The Interplay booth is legendary
at E3, and this year the big surprise was that everyones favorite PC game developer
is taking a real stab at the next-gen console systems. The better surprise, however, was
their debut of a game wed never even heard about before, Hunter: The Reckoning. In
fact, the game was so early in development that we couldnt do a proper preview of it
right after E3. We have recently received some screens and more information about the
game, and Ive got to say that this one looks special.
based on the White Wolf pen-and-paper game by the same name. In this world evil walks the
earth, and only a few humans can see it. These humans are usually spurred on to recognize
vampires and other ghastly baddies by some traumatic experience, such as seeing a person
transform into a wolf before their very eyes, and that experience usually prompts them to
hunt these evil beings, cleansing the earth for us more average joes. Such is the story in
the videogame. You play one of four hunters trying to stop the evil. Two of the hunters
you can play are a big, gnarly biker dude and a priest who kicks ass for the Lord. Each
hunter has different weapons, ranged attacks, hand-to-hand combat, and magic techniques.
story behind Hunter goes like this: In a small prison town, vampires have taken over the
prison. The Warden is under their control, and they gleefully drain and convert the
convicts into walking dead. Eventually they are subdued, and the prison falls into disuse
as the evil ones sleep within. The game begins with a rave in the abandoned prison. Before
the techno kids can spit out their pacifiers and say, "Dude, yer bummin my
high," they are set upon by the reawakened evil spirits and vampires. Only one of the
ravers makes it out alive, and she becomes a Hunter, too (I wonder if shell have a
badass glowstick attack).
the evil is in full force again, you must go clean it out. You play one of the Hunters,
and the controls are reminiscent of Smash TV or Apocalypse. You use both analog sticks;
the left controls your movement, and the right controls the direction you face. The game
is rendered completely in 3D, but most of the time youll view it in a fairly
isometric perspective. The camera zooms in, out, and pans to keep the best possible view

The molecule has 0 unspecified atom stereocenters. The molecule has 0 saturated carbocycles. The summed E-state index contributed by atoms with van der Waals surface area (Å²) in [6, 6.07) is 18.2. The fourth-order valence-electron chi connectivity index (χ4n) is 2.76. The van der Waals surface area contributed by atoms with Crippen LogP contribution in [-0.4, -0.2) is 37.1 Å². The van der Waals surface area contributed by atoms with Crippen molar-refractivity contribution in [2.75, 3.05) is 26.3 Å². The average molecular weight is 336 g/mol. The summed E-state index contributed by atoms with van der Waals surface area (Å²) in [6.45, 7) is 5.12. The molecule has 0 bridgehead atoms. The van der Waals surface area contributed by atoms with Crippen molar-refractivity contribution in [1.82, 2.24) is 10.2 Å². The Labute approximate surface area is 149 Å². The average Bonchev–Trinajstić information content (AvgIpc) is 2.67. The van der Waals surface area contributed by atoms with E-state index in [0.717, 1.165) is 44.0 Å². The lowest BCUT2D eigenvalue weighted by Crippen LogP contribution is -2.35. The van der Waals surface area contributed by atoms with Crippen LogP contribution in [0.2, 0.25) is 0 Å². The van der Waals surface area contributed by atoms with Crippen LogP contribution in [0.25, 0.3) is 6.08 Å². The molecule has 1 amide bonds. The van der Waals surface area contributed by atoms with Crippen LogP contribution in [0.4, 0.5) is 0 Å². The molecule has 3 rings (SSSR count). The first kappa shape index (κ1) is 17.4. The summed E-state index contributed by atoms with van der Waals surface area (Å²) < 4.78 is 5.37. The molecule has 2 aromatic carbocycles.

and create dynamic scenes. These controls are incredible. They are very easy to get used
to, and they make for maximum zombie wasting.
perk of the control and camera setup is that Hunter supports up to four-player multiplayer
on the same screen. New players can enter the game at any time (hows that for
innovation?), and the game will automatically scale both the characters and the enemies to
accommodate the number of players. At times, you may face over 40 baddies, all trying to
eat your brains or suck your blood, crowding around you causing trouble. Multiplayer
strategy is different, too, since player characters may interact with each other to
provide backup, power up, and healing services.
got to see one level of Hunter at E3, but it looked great. The level was the exterior of a
church, and we had to battle our way through hordes of zombies, popping out of the ground
faster than dandelions, and some animated statues to reach the door. Apparently, all the
levels will have the same dark, decayed, gothic vibe to them, although locations will
change. Tasks required of you will change on each level, too, from just blasting your way
through the armies of undead, to escorting innocents to safety, to just plain running like
hell away from danger.
The Reckoning looks to be one of the more exciting first-generation Xbox titles. The
horror themes are carried throughout the story, graphic, and gameplay elements, and make
for a terrifying experience. The multiplayer aspects could make Hunter an iconic group
game, and the care going into the multiplayer development demonstrates that Interplay is
keen to give console gamers what they want and need. The control system isnt
entirely innovative, but it is atypical and implemented in a remarkable way. Start saving
up for this title, which will hit game retailers early in 2002.